Plot: Rayford (Brad Johnson) is an airline pilot with a lot of personal problems, as his marriage is on the rocks and he longs for some kind of fresh start, or at least a form of temporary escape. He sees a potential escape in Hattie (Chelsea Noble), an attractive flight attendant that he has a good connection with. But before he can act on his desires, he and Hattie have to deal with a serious situation, as a host of passengers have vanished on their latest flight. How someone could disappear from a flight is a total mystery, especially since the passengers left their belongings and even their clothes behind. But it wasn’t just those on the plane that vanished, as reporter Buck (Kirk Cameron) was in the Middle East to report on a food crisis breakthrough, only to find himself in the middle of a similar situation. As it becomes clear that millions of people has disappeared, can Buck get to the bottom of the mysterious turn of events and how does a shadowy cabal play into the scenario?
Entertainment Value: I’m often able to find some b movie entertainment in heavy handed Christian cinema, but in the case of Left Behind, the film falls more into the dull realm than over the top. The premise seems to hold promise, as Kirk Cameron navigates the rapture and a corporate villain that seems like a generic James Bond bad guy, but the tone is serious and sincere. So if you’re here for a genuine interest in Cameron’s takes on faith or the rapture, perhaps you will connect with the material, but even from that side, the pace is glacial and there’s not much entertainment. I mean, the end of times in the good book are described as a wild, horrific series of events, but here it all comes off as a total snooze. No hellfire and brimstone or life changing experiences, just a battle over some kind of miracle food formula and Kirk Cameron trying to look serious as the movie drags on and on. I was bored with Left Behind and for those seeking Christian fare, you can do a lot better than this one.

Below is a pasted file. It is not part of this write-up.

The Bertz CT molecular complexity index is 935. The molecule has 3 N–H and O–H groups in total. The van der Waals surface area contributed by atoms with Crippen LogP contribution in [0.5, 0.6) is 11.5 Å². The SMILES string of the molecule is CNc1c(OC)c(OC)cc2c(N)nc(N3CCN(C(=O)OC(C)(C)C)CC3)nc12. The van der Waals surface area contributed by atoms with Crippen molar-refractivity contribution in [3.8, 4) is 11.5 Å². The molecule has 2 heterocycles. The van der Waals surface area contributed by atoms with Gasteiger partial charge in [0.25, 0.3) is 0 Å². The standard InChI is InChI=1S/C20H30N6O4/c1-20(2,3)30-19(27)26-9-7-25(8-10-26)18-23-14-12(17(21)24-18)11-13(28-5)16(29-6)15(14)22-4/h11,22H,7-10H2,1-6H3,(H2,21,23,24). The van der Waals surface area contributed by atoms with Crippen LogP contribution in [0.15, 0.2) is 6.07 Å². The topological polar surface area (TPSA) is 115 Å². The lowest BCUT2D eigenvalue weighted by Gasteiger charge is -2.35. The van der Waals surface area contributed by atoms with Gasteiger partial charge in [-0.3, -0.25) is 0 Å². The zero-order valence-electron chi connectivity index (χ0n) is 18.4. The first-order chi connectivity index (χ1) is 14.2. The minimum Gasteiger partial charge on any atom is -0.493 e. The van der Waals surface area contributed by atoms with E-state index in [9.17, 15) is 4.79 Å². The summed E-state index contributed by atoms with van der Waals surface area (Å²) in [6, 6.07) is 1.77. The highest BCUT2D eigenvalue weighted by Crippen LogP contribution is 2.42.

I have to see all of Kirk Cameron’s movies, though I almost always wish I hadn’t, as if there’s some kind of Christian schlock black hole pulling me in. He has gotten more and more over the top over the years, but in the days of Left Behind, he was more reserved and not as animated. This is true of both the material here, which is as dry as the Sahara and Cameron’s performance, which is serious, but forgettable. He is as basic as it gets and while some blame rests on the material, which gives him a bland persona to play, I think Cameron could have jazzed it up a little. I assume he wanted to be taken seriously, so his basic, sincere approach makes sense, but Left Behind doesn’t benefit much from his lead presence. Cameron’s wife Chelsea Noble doesn’t fare much better, but at least she is able to show some inherent charm at times, not to mention she kicks in a little eye candy, which doesn’t hurt. The cast here also includes Brad Johnson, Janaya Stephens, and Colin Fox.